22 Mar2005

Dulong or Anchovy fry (Gobiopterus lacustis? or Family Engraulidae?) are part of a very large group of different species of gobies or anchovies. dulong1Tiny fish that can rest on your smallest fingertips, these little morsels of flavor and protein are either served totally raw, cooked in vinegar (kinilaw style), cooked in banana leaves, battered and fried into fish cakes, or simply dried (pictured here) then fried. There isn’t a whole lot written on this fish and even the proper scientific name was hard to nail conclusively. Some sources say it part of the Gobiidae family (very common, 1 out of every 10 fish is a goby) while other sources say Engraulidae family… so I can’t say for certain. If I had to make a bet, I would lean towards the Engraulidae, mini anchovy path as these appear to be the smaller version of anchovies that are used in the making of patis.

A freshwater dweller at this early stage of their lives, dulong must eventually work their way back to the sea and grow up to be the anchovies we know from Caesar (Cesar) salads and mashed up in Worcestershire sauce. dulong2Like Salmon that find freshwater by fighting their way upstream to have their young, the anchovies are supposed to be safer in freshwater until they are ready to enter the fish-eat-fish world in the open ocean. While they may be safer from fellow sea creatures, they are harvested by humans in staggering amounts. In the Philippines, government statistics suggest that we harvest somewhere between 200-300 metric tons of dulong per annum. That must mean billions and billions of fry!

A few weeks ago I saw some dried dulong (daing na dulong) and debated with the seller whether I should get the more familiar dried dilis or the tiny dulong. dulong3She suggested just lightly toasting or frying the dried dulong in a pan with a smidgen of oil. I bought a small package for P40 and promptly brought them home and forgot about them. A few weeks later, searching for salty breakfast food, I fried up the dulong for just a few minutes in a hot pan (note there is very little oil) and served it with hot rice and a chopped tomato relish with chilli vinegar. The fried egg hadn’t made it onto the plate yet. The dried dulong was really good, and not all that salty – it’s probably just literally dried and not heavily salted… Terrific crunch, slightly salty flavor, and that unique daing experience (bitter taste that comes with munching an entire being, brains and guts and all) that is truly an acquired taste. The little bag of dulong easily served four; look for it in the markets or provincial specialty stalls.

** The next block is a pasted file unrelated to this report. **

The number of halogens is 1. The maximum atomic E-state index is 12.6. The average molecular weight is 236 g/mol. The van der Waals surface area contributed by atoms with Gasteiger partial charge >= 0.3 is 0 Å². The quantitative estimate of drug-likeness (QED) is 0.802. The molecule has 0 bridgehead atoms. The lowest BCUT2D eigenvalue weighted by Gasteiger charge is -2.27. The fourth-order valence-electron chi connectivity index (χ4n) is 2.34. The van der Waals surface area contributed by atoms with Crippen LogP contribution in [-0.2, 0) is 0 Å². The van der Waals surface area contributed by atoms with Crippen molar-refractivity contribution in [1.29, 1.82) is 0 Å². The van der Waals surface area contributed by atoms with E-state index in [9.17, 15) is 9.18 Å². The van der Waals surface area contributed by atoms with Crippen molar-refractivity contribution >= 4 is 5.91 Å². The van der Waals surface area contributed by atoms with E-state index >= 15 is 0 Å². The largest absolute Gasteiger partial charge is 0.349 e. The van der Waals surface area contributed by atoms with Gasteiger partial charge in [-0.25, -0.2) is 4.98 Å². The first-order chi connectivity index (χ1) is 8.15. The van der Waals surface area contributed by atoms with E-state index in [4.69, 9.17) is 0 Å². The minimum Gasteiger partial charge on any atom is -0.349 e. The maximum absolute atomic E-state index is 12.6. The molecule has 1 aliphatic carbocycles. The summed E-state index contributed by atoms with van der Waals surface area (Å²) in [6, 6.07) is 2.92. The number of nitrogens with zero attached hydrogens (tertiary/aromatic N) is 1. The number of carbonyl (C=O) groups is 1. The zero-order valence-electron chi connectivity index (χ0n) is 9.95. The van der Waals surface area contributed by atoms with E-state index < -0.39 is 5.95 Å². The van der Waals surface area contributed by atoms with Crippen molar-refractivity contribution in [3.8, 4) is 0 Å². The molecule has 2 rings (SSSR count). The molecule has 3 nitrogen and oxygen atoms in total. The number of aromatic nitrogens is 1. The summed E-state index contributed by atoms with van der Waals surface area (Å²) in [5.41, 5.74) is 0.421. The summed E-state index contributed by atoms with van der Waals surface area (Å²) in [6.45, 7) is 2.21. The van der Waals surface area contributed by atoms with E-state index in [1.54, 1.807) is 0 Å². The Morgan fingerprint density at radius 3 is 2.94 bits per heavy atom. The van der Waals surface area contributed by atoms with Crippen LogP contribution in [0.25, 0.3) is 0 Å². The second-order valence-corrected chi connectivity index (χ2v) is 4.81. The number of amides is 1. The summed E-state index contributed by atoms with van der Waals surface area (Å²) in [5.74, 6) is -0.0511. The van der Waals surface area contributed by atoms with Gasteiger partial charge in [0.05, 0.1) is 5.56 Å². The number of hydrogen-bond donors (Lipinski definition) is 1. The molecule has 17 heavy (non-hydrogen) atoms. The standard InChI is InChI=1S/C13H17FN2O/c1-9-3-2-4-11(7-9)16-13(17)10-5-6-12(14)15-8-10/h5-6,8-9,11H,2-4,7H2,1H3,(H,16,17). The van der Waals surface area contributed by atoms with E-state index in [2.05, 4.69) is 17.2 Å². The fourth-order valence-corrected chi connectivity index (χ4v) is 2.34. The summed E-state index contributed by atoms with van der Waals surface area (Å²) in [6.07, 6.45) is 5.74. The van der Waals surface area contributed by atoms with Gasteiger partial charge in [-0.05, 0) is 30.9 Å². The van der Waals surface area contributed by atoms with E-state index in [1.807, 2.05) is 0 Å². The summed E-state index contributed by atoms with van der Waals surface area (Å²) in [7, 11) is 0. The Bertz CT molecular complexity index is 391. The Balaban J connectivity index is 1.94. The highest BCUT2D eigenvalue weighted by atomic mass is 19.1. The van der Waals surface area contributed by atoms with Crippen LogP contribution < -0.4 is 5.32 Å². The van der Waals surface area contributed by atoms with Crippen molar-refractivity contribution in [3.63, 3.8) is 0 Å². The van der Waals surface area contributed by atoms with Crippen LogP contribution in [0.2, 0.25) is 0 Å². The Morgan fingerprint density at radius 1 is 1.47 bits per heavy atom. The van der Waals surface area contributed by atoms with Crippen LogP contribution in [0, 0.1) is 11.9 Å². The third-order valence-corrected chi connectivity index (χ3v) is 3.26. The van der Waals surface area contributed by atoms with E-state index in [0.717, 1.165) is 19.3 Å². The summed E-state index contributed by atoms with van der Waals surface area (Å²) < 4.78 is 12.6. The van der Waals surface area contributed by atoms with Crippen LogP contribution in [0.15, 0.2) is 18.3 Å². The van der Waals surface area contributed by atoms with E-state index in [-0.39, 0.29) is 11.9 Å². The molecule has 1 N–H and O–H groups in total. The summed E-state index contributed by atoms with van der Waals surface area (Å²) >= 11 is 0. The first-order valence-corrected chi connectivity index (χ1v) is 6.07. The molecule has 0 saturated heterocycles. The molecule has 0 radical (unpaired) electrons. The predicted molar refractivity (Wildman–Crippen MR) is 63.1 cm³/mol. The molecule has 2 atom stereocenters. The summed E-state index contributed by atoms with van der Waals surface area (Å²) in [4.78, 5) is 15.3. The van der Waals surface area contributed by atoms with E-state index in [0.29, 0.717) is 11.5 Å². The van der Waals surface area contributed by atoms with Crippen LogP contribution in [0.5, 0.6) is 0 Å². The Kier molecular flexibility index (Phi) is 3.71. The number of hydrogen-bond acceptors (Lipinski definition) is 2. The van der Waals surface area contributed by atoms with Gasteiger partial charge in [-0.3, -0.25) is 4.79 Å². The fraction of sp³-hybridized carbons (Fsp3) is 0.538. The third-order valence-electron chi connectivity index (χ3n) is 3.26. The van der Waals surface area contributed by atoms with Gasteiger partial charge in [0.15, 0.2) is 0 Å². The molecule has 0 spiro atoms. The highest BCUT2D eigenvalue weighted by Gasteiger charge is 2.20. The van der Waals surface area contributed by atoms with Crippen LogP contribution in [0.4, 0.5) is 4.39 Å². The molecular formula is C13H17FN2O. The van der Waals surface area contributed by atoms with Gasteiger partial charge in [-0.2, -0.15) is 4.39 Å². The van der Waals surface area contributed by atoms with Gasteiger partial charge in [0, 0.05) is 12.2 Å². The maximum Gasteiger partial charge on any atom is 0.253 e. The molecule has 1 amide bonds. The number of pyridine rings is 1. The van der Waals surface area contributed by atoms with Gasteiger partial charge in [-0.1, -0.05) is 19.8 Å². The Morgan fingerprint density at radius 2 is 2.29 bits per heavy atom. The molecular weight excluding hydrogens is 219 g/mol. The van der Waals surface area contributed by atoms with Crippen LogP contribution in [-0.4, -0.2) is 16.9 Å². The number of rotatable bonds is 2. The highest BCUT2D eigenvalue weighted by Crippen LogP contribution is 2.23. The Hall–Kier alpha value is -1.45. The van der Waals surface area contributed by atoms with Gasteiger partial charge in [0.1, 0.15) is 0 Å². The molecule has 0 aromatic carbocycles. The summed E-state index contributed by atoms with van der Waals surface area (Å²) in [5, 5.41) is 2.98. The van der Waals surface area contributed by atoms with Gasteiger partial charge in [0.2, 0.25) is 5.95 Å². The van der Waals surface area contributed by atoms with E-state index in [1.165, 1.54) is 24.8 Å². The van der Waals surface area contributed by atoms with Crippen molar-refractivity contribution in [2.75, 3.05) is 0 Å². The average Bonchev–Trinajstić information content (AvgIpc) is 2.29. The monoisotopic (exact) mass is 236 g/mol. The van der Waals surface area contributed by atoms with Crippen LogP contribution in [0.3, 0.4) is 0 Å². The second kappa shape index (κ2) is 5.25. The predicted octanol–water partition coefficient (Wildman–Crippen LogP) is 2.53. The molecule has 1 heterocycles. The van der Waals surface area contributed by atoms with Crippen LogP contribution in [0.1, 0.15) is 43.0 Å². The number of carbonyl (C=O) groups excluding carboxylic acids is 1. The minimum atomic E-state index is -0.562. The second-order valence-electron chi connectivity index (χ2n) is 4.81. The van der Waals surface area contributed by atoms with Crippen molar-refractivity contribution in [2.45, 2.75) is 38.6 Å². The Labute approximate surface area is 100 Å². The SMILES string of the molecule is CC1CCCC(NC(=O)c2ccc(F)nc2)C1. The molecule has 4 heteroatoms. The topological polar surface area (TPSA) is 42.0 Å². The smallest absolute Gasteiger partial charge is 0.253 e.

COMMENTS:

  1. Maricel says:

    Dried dulong is also a favorite in our home. The kids find it easier to eat the regular dilis. I serve it with what is known as “ginisang kamatis” here in Bulacan. Lots of peeled, blanched and chopped tomatoes are sauteed in garlic and onions. Cook while mashing with your cooking spoon until everything has softened. Season with salt to taste and then stir in well beaten eggs. Cook just until eggs set. Serve with the crisp dulong and garlic fried rice. Yummy!!!!

    Apr 16, 2005 | 6:35 am

     
  2. Marketman says:

    Maricel that sounds delicious. The ginisang kamatis is something I have to try.

    Apr 16, 2005 | 7:22 am

     
  3. sunbridge says:

    I’m hungry.

    BUT I also love dulong. Several small shops in Manila and Makati sell Dulong in Olive Oil. And I use it as a ‘sauce’ for pasta or use it in my sinangag with just the right amount of garlic.

    Shoot. Now, I’m hungrier.

    @Maricel: will try that great ‘ginisang kamatis’ concoction of yours

    Jul 29, 2005 | 10:05 pm

     
  4. Ricky says:

    There’s a palaman that’s called Joyce’s Dulong in Olive oil and garlic. Where can we buy that thing? It is in a small bottle and cost daw about 300 php.

    Apr 15, 2008 | 10:16 pm

     
  5. roselle says:

    …but the best way to eat dulong is steamed, wrapped in strips of banana leaves, i.e., if you can get them really fresh (not possible in Manila, I’m afraid). I’ve been successful finding them really fresh in many provincial markets in Luzon, though, both North and South, provided you go to the wet market early in the morning. I just put mix in some salt in the washed dulong, and make flowerettes by cutting up some freshly-picked kamias into small slices. Then make a cross out of two strips of banana and scoop about a full tablespoon on one strip, put around 4-5 pieces of the kamias flowerettes on top and fold the strips. I cook them in earthen pots, until the water’s almost dried up (leave some for a little soup, if you like) then eat them with steaming rice and hot tablea for breakfast. Supradelicious !!!!

    Dec 6, 2008 | 9:14 pm

     
 

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